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State of SOEs


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Some of Sri Lanka’s State-Owned Enterprises (SOEs) have had several eventful weeks. It began with the postal strike that was eventually resolved, and then the Ceylon Petroleum Corporation (CPC) tussled with SriLankan Airlines over its fuel payments, and over the weekend, it was reported that the Ceylon Electricity Board’s (CEB) losses had increased 250% in 2017 when compared with the previous year. 

Sri Lanka is a country that has had a large State sector for decades. Currently, Sri Lanka has about 400 SOEs, according to the Treasury, with over a million employees. Yet, only a handful of these SOEs make profits or generate returns for the public, and are largely seen as employment providers, rather than service providers. But, they do consume an extraordinary amount of resources and possess impressive assets.  

According to the Treasury, the Government, at the end of 2017, had contributed Rs.1, 150 billion as capital to 55 strategically important SOEs. Although the country has more than 127 commercial business enterprises, only 25% of them have contributed to the consolidated fund by way of levies and dividends in 2017, which amounts to Rs. 54 billion. However, the Government has channelled over Rs. 41 billion to SOEs through the Budget. 

Last year, 55 SOEs recorded a turnover of Rs. 1, 755 billion, which comes to about 13% of GDP. Out of these, 35 SOEs recorded net profit of Rs. 136 billion while 16 made net losses of Rs. 87 billion in 2017. The total asset base of SOEs grew by 13.6% in 2017, which made up about 57% of GDP.

Even though SOEs occupy significant space in the economy it is by no means a reflection of their potential or capacity. In fact, the return on assets is merely 0.64% with all 55 business enterprises put together. Clearly, these business enterprises have not been performing at full potential. The reasons include a lack of good governance, lack of clear accountability mechanisms, issues associated with policy and legal frameworks, and a weak supervisory role played by SOE management.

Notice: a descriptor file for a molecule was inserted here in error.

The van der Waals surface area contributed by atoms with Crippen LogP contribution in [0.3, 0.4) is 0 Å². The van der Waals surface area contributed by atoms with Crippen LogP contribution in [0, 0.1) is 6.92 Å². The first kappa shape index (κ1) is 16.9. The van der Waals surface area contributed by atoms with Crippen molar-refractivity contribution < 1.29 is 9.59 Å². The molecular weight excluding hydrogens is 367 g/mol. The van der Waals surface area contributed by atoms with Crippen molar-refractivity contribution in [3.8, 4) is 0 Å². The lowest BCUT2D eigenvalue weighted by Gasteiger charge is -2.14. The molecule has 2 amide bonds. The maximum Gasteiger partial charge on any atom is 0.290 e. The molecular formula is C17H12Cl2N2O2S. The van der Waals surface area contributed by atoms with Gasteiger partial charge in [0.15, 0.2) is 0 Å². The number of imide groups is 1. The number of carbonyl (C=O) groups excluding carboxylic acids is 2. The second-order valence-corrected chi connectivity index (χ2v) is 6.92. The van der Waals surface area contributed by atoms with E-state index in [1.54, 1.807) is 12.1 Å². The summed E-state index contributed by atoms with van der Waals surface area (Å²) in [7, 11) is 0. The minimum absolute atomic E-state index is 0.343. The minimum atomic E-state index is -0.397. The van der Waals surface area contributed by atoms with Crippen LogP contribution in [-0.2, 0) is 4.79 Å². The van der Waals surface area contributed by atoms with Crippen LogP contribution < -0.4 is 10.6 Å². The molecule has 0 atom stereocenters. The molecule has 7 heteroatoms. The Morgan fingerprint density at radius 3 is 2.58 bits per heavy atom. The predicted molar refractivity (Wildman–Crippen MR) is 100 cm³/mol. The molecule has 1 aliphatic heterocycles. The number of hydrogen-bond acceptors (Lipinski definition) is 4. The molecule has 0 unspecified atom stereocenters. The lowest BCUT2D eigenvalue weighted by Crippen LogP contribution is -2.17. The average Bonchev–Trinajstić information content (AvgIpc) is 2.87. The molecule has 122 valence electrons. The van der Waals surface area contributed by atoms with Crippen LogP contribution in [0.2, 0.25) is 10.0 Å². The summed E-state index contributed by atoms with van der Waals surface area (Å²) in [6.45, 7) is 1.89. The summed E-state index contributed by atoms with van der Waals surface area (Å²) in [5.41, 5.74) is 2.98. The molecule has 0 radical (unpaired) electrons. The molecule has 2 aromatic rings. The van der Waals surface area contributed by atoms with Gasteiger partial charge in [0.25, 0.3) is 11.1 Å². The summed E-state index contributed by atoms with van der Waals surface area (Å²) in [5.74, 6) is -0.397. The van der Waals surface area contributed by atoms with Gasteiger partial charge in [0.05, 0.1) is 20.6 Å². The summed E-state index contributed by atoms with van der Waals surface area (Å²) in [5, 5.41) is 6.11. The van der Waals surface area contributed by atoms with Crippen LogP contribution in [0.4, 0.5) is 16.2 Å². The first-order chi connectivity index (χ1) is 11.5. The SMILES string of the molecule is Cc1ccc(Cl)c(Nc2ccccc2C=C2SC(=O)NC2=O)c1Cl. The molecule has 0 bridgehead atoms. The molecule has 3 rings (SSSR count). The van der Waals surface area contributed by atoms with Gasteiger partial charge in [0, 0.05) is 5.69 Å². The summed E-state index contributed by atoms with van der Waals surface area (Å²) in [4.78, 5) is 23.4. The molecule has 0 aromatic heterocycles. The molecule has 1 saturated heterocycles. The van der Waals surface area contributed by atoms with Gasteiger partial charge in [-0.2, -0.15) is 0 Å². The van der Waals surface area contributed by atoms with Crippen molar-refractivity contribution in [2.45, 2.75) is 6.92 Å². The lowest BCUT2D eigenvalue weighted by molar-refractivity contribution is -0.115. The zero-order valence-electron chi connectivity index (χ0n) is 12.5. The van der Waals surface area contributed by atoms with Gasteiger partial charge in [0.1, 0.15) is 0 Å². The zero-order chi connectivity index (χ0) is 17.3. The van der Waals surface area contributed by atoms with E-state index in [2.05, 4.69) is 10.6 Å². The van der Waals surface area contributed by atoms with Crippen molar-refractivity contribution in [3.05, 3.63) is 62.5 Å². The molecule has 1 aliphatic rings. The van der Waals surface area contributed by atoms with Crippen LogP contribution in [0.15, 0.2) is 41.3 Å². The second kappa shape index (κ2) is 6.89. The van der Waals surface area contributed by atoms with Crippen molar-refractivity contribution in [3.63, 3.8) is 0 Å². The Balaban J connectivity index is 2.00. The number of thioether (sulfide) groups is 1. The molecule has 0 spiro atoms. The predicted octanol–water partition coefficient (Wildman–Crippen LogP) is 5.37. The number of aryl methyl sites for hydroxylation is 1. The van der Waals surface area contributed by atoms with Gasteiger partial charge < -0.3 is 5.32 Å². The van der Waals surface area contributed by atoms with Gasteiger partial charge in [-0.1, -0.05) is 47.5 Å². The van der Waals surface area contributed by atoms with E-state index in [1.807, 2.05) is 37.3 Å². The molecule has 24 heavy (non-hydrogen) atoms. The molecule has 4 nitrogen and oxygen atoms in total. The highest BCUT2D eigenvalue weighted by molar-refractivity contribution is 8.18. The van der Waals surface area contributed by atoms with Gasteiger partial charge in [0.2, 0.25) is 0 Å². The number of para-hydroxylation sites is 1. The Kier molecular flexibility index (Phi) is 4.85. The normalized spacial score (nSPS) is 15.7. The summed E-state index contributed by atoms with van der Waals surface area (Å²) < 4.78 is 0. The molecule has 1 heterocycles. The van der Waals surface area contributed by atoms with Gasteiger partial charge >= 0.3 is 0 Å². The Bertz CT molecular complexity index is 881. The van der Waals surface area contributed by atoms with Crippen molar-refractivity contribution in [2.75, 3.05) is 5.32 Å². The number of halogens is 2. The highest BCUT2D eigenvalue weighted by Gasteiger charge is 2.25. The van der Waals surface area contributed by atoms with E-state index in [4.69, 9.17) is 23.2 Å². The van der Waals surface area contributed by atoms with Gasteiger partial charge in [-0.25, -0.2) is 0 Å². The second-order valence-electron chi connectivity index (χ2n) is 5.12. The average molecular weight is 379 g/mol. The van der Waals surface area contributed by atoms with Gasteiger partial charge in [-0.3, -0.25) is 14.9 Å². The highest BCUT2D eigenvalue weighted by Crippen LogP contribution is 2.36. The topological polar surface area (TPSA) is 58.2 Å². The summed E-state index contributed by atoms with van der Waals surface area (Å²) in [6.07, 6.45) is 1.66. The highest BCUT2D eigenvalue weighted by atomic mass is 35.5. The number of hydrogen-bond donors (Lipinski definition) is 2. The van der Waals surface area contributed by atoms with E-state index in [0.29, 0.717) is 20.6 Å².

In mid-2017, Moody’s Investors Service put Sri Lanka’s public enterprise debt at a whopping 14% of GDP and warned the Government of additional risks to its finances should such debt require any State support, which is likely to become the case as most cannot support their debt repayment.  

This translates into a massive debt pile of little under $ 12 billion, or Rs. 1,848 billion, that has accumulated due to the continuous annual losses. According to Moody’s, the total liabilities include Government guarantees, outstanding SOE debt to the banking system, and outstanding SOE foreign borrowings.  

The SOE debt is a main source of economic instability in Sri Lanka because such debt is often accommodated through printed money, creating inflation and external vulnerability. This could be made worse in 2018 as global oil prices continue to climb.  

Political appointees, poor governance and management, absence of market-based pricing and powerful trade unions that scuttle both good and bad reforms have been some of many perennial issues plaguing Sri Lanka’s SOEs for decades. It is imperative that the Government pushes ahead with its SOE reforms to maintain economic stability in such an environment. Political fallouts from such reforms could be managed with better engagement, clear communication and consistent policies. These are the aspects that the Government should ideally concentrate on. 


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